Tongue resting position

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Tongue resting position

What is the resting position of the tongue?

Where is your tongue all the time when you’re not working?

Mostly, we do not pay attention to where our tongue is located – what position it takes in the mouth when it is not moving while speaking, drinking or eating. This position, called the resting tongue position, is also called the “cobra” position. In the office, we call it the “medusa” position.

Problems arise when the tongue is positioned incorrectly in the resting position. The consequences of this setting may affect many problems that will affect our teeth and even our health.

From an orthodontic point of view, the tongue is the best physiological orthodontic appliance. Its location on the palate ensures, among others, proper development of the jaw, then the jaw takes the shape of the letter U, while if the tongue lies at the bottom (i.e. on the mandible), the jaw may change its shape to the letter V

The position of the tongue also affects the temporomandibular joint (TMJ):

  • the tongue placed on the mandible puts excessive strain on it and hinders proper motor coordination of the tongue-mandibular complex
  • the tongue positioned on the mandible may encourage the head and neck to move forward, which causes the retraction of the mandible and increases compression in the ssj
  • the tongue placed on the jaw may force an inappropriate way of breathing – through the mouth,
  • The tongue placed on the lower jaw presses on the front teeth, which may cause them to tilt.

Numerous studies have shown that the lack of a correct resting position of the tongue causes disturbances in the development of the facial skeleton and, consequently, the lack of good conditions and proper space for the production of speech sounds. The swallowing function (!) and then speech sounds are created on the matrix of the resting position of the tongue. According to prof. D. Pluta-Wojciechowska is a vertical-horizontal movement, according to prof. B. Ostapiuk is the cobra position, and for many it is the verticalization of a broad tongue.

The resting position of the tongue is a wide tongue placed behind the upper incisors, attached to the palate for ¾ of the length of its anterior dorsal surface.

Verticalization of the language is efficiency.

We observe it in the following aspects:

  1. resting position of the tongue,
  1. swallowing,
  1. breathing
  1. articulation (pronunciation).

Speech is the icing on the cake. Correct pronunciation requires specific, precise micro-movements of our speech organs. Any dysfunction of these organs affects the proper production of speech sounds. For example: by disturbing the resting function of the tongue, it will contribute to pronunciation defects in almost the entire phoneme-phonetic system of the Polish language, because given sounds are produced on the matrix of the position of a wide and raised tongue (according to the phoneme-phonetic system of B. Rocławski).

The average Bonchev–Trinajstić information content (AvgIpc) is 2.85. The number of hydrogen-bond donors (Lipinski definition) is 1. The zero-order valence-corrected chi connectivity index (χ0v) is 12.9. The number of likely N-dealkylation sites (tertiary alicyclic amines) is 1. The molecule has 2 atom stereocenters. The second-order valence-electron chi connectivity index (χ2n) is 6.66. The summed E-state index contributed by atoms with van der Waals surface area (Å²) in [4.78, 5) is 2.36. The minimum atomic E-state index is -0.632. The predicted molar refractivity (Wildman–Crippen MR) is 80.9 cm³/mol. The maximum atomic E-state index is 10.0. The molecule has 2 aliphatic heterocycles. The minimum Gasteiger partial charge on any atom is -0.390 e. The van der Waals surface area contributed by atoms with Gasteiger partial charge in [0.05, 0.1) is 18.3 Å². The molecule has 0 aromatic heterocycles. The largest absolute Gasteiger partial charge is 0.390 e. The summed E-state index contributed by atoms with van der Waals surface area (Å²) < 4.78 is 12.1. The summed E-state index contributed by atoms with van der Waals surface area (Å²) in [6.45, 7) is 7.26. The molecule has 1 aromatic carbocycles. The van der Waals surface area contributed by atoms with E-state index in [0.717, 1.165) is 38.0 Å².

The resting function of the tongue is usually disturbed by a short tongue frenulum (ankyloglossia), abnormal respiratory function, tone disorders, and neurogenic diseases.

Anatomical disorders of the facial skeleton contribute to the development of anatomical dyslalia (speech sound disorders due to anatomical defects of the speech organs; after: D. Emiluta-Rozya; ), and disorders of biological/physiological functions, such as breathing, food intake and processing, swallowing, will result in the development of functional dyslalia (speech sound disorders due to physiological function disorders).

Due to the fact that structure determines function (usually), both types of dyslalia can occur simultaneously.

Tongue resting position – what is it?

How to look for it?

How to diagnose it?

Where is this language parking lot?

By opening your eyes wide open everything can be found.

When we combine many different factors, we can see much more, and together with a speech therapist and a physiotherapist, we see not only the symptoms but the cause of the disease (problem) for which the patient seeks our help.

Together we can do more – cooperation

Orthodontist – speech therapist – physiotherapist

Med. stom. Aleksandra Gabren Syller

Maciej Iwanowski, MSc in physiotherapy